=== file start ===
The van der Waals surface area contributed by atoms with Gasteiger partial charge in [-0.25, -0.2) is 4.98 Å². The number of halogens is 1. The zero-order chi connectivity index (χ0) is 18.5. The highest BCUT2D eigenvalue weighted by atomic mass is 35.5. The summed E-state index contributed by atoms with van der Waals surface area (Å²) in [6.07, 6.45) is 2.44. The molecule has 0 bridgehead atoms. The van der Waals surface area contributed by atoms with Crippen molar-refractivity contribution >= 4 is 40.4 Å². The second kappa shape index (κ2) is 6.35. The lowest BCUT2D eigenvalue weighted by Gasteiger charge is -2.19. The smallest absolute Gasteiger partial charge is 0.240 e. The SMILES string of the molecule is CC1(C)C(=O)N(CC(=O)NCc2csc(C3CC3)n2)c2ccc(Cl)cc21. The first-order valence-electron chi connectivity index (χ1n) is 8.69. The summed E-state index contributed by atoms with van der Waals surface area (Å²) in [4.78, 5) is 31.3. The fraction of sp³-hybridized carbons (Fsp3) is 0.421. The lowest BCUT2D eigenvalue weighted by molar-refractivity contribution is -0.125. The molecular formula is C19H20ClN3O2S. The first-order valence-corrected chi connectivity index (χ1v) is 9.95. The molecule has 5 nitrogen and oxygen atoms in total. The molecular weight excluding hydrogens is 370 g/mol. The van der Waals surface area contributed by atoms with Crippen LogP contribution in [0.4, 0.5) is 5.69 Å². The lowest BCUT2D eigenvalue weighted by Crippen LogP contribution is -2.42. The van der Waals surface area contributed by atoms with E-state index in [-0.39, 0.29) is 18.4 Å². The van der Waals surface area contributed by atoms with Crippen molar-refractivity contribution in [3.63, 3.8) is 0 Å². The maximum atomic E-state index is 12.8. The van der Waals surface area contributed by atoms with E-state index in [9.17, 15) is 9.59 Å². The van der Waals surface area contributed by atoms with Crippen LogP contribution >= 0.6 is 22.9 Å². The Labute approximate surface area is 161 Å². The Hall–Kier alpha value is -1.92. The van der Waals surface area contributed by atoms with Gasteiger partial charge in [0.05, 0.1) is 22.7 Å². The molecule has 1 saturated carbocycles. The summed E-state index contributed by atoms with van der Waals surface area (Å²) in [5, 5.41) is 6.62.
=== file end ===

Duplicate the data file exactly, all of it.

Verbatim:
The van der Waals surface area contributed by atoms with Gasteiger partial charge in [-0.25, -0.2) is 4.98 Å². The number of halogens is 1. The zero-order chi connectivity index (χ0) is 18.5. The highest BCUT2D eigenvalue weighted by atomic mass is 35.5. The summed E-state index contributed by atoms with van der Waals surface area (Å²) in [6.07, 6.45) is 2.44. The molecule has 0 bridgehead atoms. The van der Waals surface area contributed by atoms with Crippen molar-refractivity contribution >= 4 is 40.4 Å². The second kappa shape index (κ2) is 6.35. The lowest BCUT2D eigenvalue weighted by Gasteiger charge is -2.19. The smallest absolute Gasteiger partial charge is 0.240 e. The SMILES string of the molecule is CC1(C)C(=O)N(CC(=O)NCc2csc(C3CC3)n2)c2ccc(Cl)cc21. The first-order valence-electron chi connectivity index (χ1n) is 8.69. The summed E-state index contributed by atoms with van der Waals surface area (Å²) in [4.78, 5) is 31.3. The fraction of sp³-hybridized carbons (Fsp3) is 0.421. The lowest BCUT2D eigenvalue weighted by molar-refractivity contribution is -0.125. The molecular formula is C19H20ClN3O2S. The first-order valence-corrected chi connectivity index (χ1v) is 9.95. The molecule has 5 nitrogen and oxygen atoms in total. The molecular weight excluding hydrogens is 370 g/mol. The van der Waals surface area contributed by atoms with Crippen LogP contribution in [0.4, 0.5) is 5.69 Å². The lowest BCUT2D eigenvalue weighted by Crippen LogP contribution is -2.42. The van der Waals surface area contributed by atoms with E-state index in [-0.39, 0.29) is 18.4 Å². The van der Waals surface area contributed by atoms with Crippen molar-refractivity contribution in [3.63, 3.8) is 0 Å². The maximum atomic E-state index is 12.8. The van der Waals surface area contributed by atoms with E-state index in [9.17, 15) is 9.59 Å². The van der Waals surface area contributed by atoms with Crippen LogP contribution >= 0.6 is 22.9 Å². The Labute approximate surface area is 161 Å². The Hall–Kier alpha value is -1.92. The van der Waals surface area contributed by atoms with Gasteiger partial charge in [0.05, 0.1) is 22.7 Å². The molecule has 1 saturated carbocycles. The summed E-state index contributed by atoms with van der Waals surface area (Å²) in [5, 5.41) is 6.62.